Problematic Not Productive – What You Need To Know About Workaholism

Health & Wellbeing

New businesses and startups can often come with difficult tasks and long hours. But do you know the difference between hard work and workaholism? Make sure you know what your company can do to avoid encouraging this problematic culture.

Workaholism is said to affect 30% of the general population according to this study.

But what exactly is workaholism?

Workaholism has similar traits to other addictions like alcohol and drug addiction, but can often have positive rewards in the short term — like the praise of a happy boss. Psychologist Bryan Robinson once called workaholism “the best-dressed mental health problem.”

Many confuse hard-working people with workaholics. Workaholism means that you value work over any other activity, even when it negatively affects your health and personal life, as well as the quality of your work.

On the other hand, there are many people who put in long hours, but still give back to their loved ones and enjoy outside activities in their free time. These people are hard workers, not workaholics. There is a very serious distinction between the two.

When work becomes all-consuming and joyless and have no other interests or activities – it becomes a negative addiction. Workaholics typically work because they have nothing else to take its place.

Workaholics should not be confused with people who are simply hard workers, love their jobs and go the extra mile to finish a project.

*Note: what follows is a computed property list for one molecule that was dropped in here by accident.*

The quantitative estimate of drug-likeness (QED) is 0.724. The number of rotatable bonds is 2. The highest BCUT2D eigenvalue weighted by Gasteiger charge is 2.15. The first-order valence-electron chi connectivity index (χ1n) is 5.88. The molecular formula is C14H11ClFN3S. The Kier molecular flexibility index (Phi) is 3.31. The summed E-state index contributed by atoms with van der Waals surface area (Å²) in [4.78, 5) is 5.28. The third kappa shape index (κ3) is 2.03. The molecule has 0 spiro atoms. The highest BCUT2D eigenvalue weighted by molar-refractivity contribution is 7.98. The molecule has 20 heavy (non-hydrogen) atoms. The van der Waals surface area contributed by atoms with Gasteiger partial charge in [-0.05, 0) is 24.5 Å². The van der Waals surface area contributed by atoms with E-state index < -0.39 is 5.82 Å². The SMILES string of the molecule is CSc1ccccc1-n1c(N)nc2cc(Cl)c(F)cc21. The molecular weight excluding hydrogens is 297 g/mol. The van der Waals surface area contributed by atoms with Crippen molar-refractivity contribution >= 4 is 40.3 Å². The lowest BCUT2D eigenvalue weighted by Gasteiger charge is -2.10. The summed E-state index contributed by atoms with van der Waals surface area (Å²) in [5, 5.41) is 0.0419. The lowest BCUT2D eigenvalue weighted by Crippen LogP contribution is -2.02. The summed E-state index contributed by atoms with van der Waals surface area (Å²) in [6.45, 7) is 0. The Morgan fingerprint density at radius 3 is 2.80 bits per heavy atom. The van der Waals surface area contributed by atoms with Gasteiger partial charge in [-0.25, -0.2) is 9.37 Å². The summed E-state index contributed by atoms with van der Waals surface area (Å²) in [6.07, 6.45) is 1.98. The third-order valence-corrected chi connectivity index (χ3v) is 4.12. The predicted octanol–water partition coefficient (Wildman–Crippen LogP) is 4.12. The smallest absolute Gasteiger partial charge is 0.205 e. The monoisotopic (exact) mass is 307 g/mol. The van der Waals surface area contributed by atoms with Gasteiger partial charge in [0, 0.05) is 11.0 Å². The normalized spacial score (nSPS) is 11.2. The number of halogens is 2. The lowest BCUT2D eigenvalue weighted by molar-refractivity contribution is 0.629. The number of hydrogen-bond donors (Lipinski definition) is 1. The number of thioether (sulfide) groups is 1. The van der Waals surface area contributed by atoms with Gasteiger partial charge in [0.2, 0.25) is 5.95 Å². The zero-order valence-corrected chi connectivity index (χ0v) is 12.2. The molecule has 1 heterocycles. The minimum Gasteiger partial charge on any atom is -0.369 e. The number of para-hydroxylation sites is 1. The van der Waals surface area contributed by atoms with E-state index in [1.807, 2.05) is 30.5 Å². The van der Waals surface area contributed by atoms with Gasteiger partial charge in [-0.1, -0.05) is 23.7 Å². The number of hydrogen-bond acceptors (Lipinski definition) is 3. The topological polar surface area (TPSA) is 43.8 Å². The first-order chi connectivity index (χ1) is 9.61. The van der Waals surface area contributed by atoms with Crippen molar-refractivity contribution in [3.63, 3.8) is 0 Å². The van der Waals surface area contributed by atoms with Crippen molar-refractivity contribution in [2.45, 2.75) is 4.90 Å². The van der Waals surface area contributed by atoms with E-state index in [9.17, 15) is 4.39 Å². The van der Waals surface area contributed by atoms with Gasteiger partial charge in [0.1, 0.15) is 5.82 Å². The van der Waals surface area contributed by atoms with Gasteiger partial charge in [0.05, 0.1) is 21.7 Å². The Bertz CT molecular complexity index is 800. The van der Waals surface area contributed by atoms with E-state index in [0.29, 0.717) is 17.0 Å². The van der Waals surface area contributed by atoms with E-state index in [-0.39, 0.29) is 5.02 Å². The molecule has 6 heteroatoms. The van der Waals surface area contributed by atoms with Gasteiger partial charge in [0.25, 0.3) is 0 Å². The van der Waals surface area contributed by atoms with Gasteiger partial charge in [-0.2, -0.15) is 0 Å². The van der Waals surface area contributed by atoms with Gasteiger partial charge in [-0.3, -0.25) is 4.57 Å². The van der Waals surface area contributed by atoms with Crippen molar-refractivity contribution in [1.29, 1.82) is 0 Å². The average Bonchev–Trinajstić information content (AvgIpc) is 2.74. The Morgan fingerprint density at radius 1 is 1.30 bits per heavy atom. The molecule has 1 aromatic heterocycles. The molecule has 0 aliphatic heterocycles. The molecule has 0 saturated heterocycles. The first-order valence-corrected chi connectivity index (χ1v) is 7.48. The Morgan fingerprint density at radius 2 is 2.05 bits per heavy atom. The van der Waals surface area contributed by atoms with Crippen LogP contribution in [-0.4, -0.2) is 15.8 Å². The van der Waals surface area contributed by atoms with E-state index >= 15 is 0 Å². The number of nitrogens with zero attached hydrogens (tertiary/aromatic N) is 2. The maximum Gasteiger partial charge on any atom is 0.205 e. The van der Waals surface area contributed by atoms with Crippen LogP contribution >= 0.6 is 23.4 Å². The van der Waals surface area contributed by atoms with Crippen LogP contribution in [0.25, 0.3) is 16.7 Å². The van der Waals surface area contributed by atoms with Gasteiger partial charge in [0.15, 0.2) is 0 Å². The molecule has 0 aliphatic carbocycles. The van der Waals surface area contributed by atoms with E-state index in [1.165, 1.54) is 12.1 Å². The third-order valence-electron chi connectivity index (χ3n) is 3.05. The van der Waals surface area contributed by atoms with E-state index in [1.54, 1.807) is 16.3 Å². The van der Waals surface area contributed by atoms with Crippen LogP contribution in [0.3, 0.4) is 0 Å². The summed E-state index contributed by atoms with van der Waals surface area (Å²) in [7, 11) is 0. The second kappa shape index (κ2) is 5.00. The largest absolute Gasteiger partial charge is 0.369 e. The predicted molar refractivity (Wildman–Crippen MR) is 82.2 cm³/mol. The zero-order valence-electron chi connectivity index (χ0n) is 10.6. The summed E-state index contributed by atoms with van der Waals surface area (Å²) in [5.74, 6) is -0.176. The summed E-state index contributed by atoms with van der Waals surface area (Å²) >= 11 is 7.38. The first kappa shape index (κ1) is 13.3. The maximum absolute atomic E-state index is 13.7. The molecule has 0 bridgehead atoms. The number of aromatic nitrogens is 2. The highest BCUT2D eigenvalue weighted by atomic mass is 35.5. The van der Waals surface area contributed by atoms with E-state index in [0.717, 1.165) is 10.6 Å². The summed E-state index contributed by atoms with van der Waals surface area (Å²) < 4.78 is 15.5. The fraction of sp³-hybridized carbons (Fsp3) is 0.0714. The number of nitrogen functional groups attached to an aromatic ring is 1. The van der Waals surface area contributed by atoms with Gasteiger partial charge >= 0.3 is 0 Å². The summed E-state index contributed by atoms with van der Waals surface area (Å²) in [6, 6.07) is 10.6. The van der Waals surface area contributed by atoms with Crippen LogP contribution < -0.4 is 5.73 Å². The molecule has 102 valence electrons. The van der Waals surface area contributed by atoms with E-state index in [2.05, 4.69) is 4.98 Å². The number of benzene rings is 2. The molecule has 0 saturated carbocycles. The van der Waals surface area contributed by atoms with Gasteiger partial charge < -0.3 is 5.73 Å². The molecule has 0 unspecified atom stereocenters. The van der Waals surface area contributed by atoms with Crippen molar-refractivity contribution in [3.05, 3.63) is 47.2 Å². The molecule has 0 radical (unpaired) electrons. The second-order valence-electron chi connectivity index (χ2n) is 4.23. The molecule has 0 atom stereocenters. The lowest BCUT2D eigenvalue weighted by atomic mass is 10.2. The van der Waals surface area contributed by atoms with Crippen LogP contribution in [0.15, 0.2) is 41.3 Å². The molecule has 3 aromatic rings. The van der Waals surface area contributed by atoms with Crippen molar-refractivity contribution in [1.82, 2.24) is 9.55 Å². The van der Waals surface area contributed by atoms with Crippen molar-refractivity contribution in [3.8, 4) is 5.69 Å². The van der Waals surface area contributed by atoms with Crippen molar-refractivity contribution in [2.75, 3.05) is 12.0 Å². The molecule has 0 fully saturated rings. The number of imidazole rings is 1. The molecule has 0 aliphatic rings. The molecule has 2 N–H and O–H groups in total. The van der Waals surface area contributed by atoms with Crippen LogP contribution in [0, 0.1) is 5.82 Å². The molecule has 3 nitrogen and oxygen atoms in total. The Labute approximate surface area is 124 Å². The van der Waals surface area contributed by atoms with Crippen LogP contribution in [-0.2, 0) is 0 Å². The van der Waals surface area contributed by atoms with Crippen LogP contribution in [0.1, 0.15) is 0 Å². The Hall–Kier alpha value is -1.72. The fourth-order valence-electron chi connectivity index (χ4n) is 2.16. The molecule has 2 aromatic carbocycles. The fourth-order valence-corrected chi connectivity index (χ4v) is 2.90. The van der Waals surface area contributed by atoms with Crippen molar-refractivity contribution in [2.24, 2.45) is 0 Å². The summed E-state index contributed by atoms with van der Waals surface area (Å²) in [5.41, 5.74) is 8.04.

These days many label themselves “workaholics” for putting in a few extra hours. By contrast, a workaholic is someone who constantly thinks about work, and without work feels anxious and depressed.

Although workaholism may result in high productivity at the start, employees are far more likely to suffer from ‘burn out’.

Workaholism is harmful to health and happiness

  • Working 55 hours or more per week is linked to a 33% greater risk of stroke and a 13% increased risk of developing coronary heart disease. (According to this study by UCL)
  • Marriages involving a workaholic are twice as likely to end in divorce (According to this study)
  • There is a Workaholics Anonymous network, with a 12 step programme similar to that of Alcoholics Anonymous.
  • Workaholics struggle in team situations as they tend to push others as hard as they push themselves.
  • If your working from home it can be hard to differentiate your home and work life, sometimes using a co-working space can be helpful.


What can you do to help achieve a healthy work life balance?

For the most part it comes down to culture. Employers should acknowledge that the current company culture may be promoting workaholism, and strive to change it.

Managers can lead the way to a healthy work life balance by trying some of these initiatives:

  • No work e-mail sending or responding from Friday at close of business until Monday morning.
  • Endorse and model a 40 hour work week.
  • Set realistic expectations for projects including appropriate timelines.
  • Take into consideration what is on an employee’s plate before loading on more responsibilities.
  • Offer flexible work or working remotely as an option for employees. Even if it is one day a week, it could enhance their wellbeing and decrease stress.
  • Reward healthy behavior. Pay or contribute towards exercise classes for your team, provide healthy snacks on site and encourage employees to get some fresh air and take a walk outside.

What culture do you have in your organisation? Let us know on Twitter.

If you would like to find out more about working, and growing, with Glandore click here. We offer flexible workspace, project space and a super wellness programme.

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